I first heard about Daring Bakers a few months after I started my own food blog. I was intrigued by it and loved the monthly challenges they issue to participating bakers, bringing them to a new heights each month. But I felt intimidated as I was really a novice (and still am!). Now after two years of baking and cooking and lots of hesitation, I decided to just jump right on the wagon and learn how to swim with the experts if I have to. So here I am, my very first Daring Bakers Challenge.

For this November 2009 challenge, the Daring Bakers are taking out their woks: yes, we are frying. But all the same we still need our faithful rolling pin to do the hard work. This month’s host, Lisa Michele of Parsley, Sage, Desserts and Line Drives chose the Italian pastry, Cannolo (Cannoli is plural) – a fried, tube shaped pastry shell filled with mixed creamy fillings of sweetened ricotta cheese, chocolate, candied fruit or zest and sometimes nuts. It can also be filled with pastry cream, mousses, ice cream etc. The origin of cannoli dates back to Sicily, where it was prepared during the Carnival season or Mardi Gras and it is said to be a symbol of fertility.

In all honesty, when it was announced that we would not be baking this month, I was very disappointed. But it wasn’t long before the Cooking Ninja rose to the challenge and tackled it with a gusto. I did however run into a few problems with my cannoli, it wasn’t going as well as I expected. In fact I almost throw in the towel on this challenge as I was going no where with my dough. It kept ballooning up like a little pregnant blob, while everyone else turned out beautiful except mine and I had no idea why. Using all my Ninja spirit I gave it one last try, and I’m glad I did as it finally turned out exactly how it was supposed to be. I wouldn’t be that head banging frustrated while making this cannoli if I had only RTFM: the most important thing to remember when making this is to ROLL the DOUGH REAL PAPER THIN and make sure the cut out is 3″ to 5″ big. Duh! So now you know the trick, so please don’t make the same hair pulling mistakes like I did.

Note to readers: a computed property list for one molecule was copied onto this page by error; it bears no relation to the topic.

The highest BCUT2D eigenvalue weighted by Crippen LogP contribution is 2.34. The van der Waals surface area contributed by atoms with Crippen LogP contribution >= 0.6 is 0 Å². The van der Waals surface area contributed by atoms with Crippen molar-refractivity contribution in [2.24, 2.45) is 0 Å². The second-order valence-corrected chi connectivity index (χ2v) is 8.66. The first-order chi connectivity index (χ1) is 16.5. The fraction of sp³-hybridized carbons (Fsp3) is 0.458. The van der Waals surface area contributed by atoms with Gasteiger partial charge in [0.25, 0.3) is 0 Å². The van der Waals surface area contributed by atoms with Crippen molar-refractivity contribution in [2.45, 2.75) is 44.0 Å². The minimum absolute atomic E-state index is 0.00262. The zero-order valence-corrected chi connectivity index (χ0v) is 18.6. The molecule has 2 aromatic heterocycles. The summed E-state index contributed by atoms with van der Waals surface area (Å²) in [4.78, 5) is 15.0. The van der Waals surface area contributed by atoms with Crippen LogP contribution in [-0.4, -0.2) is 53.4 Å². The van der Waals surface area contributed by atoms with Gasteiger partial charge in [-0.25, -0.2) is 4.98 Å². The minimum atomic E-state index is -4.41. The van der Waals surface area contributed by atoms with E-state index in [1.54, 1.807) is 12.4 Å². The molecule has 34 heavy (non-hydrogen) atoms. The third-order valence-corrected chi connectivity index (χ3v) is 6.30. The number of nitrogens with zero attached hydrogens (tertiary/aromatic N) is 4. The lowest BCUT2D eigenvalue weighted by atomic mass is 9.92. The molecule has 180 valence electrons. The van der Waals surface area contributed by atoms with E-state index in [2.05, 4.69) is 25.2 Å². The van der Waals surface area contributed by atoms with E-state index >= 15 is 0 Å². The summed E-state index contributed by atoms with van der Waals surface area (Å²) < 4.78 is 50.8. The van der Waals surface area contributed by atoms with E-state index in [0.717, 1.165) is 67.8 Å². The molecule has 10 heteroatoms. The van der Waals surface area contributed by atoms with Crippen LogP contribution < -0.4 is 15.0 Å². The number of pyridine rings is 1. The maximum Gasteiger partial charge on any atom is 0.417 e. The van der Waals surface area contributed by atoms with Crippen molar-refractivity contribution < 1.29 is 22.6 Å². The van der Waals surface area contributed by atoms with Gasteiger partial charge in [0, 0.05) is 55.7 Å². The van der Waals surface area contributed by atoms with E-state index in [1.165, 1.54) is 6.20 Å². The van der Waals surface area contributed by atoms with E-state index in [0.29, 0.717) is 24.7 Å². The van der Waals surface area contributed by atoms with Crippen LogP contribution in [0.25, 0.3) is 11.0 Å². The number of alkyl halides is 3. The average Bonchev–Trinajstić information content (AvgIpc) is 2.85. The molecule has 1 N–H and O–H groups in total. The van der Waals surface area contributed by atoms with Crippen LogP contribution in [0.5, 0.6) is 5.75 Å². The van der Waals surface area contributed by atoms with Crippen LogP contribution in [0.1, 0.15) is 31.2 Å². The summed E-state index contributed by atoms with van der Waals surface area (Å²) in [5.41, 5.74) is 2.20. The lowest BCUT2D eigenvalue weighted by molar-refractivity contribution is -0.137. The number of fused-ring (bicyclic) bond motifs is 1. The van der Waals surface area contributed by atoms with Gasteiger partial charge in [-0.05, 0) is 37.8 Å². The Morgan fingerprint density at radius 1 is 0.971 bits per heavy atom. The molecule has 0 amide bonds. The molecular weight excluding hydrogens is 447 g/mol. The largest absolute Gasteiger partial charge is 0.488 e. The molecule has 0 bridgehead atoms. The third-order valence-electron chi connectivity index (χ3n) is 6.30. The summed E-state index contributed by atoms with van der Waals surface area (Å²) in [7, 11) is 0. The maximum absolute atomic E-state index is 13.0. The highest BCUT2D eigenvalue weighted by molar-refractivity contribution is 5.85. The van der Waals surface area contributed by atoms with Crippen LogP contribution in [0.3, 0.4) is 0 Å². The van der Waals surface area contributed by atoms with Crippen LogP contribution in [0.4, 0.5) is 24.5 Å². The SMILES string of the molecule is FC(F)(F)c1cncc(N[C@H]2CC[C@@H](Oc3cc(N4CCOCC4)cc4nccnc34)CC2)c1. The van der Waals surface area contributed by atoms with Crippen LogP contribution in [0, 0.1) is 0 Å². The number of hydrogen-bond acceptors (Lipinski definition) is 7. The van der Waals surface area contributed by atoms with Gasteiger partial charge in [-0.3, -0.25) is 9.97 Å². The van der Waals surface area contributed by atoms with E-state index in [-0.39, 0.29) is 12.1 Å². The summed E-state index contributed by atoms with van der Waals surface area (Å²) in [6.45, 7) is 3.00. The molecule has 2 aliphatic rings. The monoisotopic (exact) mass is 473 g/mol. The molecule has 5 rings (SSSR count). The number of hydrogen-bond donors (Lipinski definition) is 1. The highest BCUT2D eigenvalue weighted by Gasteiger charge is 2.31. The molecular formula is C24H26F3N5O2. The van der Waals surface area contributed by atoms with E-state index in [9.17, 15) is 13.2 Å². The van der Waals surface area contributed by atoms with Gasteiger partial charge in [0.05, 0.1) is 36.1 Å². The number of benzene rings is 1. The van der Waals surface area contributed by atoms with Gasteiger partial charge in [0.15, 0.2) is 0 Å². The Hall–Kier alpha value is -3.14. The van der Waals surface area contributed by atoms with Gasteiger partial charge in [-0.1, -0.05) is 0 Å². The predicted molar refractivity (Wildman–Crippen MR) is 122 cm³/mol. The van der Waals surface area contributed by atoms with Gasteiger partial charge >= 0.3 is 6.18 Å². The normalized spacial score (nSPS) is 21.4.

Lidisano’s Cannoli

Makes 22-24 cannoli

  • 2 cups (250 grams) all-purpose flour
  • 2 tablespoons (28 grams) sugar
  • 1 teaspoon unsweetened baking cocoa powder
  • 1/2 teaspoon ground cinnamon
  • 1/2 teaspoon salt
  • 3 tablespoons vegetable or olive oil
  • 1 teaspoon white wine vinegar
  • Approx. 125 ml sweet Marsala or any white or red wine
  • 1 egg white (to hold the dough closed on form)
  • vegetable oil for frying
  • creme pâstissère
  1. Put flour, sugar, cocoa, cinnamon, salt, oil, vinegar in a food processor. While blending it, add in enough wine or juice to make into a soft dough. Then turn the dough out on a lightly floored surface and knead until smooth (about 2 minutes). Shape it into a ball and cover it with a plastic wrap. Let it rest in the fridge minimum 2 hours to overnight. The longer it rest, the dough gets more aromatic.
  2. Divide the dough into half. Keep the remaining dough covered while you roll out the other dough.
  3. Flour your rolling pin and roll out your dough until super thin (thin like crêpe) on a lightly floured surface. Let it rest a minute before cutting out the shapes. The dough might spring back a little.
  4. Cut it out to 3″ – 5″ circles (small: 3″, medium: 4″, large: 5″ – choice is up to you). Then roll the cut out circle into an oval, rolling it larger and thinner if it springs back a little.
  5. Oil only the outside of the cannoli tubes (You only have to do this once). Roll an oval shaped dough from the long side around each tube. Dab a little egg white on the edges and seal it by overlapping it & press it well. Avoid getting egg white on the tube, or the pastry will stick to it. Set aside to let the seal dry a little.